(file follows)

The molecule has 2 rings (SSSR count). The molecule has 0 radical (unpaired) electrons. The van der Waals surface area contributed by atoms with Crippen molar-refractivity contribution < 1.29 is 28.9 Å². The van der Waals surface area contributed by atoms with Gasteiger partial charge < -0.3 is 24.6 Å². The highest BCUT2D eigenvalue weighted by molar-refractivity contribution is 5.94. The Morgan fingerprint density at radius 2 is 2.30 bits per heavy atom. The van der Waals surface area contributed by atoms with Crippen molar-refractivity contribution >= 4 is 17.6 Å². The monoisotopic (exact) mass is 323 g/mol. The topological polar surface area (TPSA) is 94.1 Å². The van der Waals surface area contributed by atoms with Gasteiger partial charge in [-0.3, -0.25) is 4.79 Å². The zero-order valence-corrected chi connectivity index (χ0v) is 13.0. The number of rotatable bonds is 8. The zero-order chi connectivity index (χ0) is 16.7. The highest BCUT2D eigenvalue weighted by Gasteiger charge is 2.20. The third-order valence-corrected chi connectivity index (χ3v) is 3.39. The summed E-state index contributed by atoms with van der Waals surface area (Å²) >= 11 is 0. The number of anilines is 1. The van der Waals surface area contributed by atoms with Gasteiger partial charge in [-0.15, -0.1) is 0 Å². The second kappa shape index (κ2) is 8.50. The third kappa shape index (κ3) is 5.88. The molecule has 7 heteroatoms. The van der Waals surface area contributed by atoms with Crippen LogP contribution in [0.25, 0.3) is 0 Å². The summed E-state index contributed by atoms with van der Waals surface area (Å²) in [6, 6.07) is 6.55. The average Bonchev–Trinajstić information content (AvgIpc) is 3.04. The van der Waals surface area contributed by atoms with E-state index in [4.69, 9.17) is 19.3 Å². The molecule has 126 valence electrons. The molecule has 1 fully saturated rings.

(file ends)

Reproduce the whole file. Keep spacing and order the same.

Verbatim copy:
The molecule has 2 rings (SSSR count). The molecule has 0 radical (unpaired) electrons. The van der Waals surface area contributed by atoms with Crippen molar-refractivity contribution < 1.29 is 28.9 Å². The van der Waals surface area contributed by atoms with Gasteiger partial charge < -0.3 is 24.6 Å². The highest BCUT2D eigenvalue weighted by molar-refractivity contribution is 5.94. The Morgan fingerprint density at radius 2 is 2.30 bits per heavy atom. The van der Waals surface area contributed by atoms with Crippen molar-refractivity contribution >= 4 is 17.6 Å². The monoisotopic (exact) mass is 323 g/mol. The topological polar surface area (TPSA) is 94.1 Å². The van der Waals surface area contributed by atoms with Gasteiger partial charge in [-0.3, -0.25) is 4.79 Å². The zero-order valence-corrected chi connectivity index (χ0v) is 13.0. The number of rotatable bonds is 8. The zero-order chi connectivity index (χ0) is 16.7. The highest BCUT2D eigenvalue weighted by Gasteiger charge is 2.20. The third-order valence-corrected chi connectivity index (χ3v) is 3.39. The summed E-state index contributed by atoms with van der Waals surface area (Å²) >= 11 is 0. The number of anilines is 1. The van der Waals surface area contributed by atoms with Gasteiger partial charge in [-0.15, -0.1) is 0 Å². The second kappa shape index (κ2) is 8.50. The third kappa shape index (κ3) is 5.88. The molecule has 7 heteroatoms. The van der Waals surface area contributed by atoms with Crippen LogP contribution in [0.25, 0.3) is 0 Å². The summed E-state index contributed by atoms with van der Waals surface area (Å²) in [6, 6.07) is 6.55. The average Bonchev–Trinajstić information content (AvgIpc) is 3.04. The van der Waals surface area contributed by atoms with E-state index in [4.69, 9.17) is 19.3 Å². The molecule has 126 valence electrons. The molecule has 1 fully saturated rings.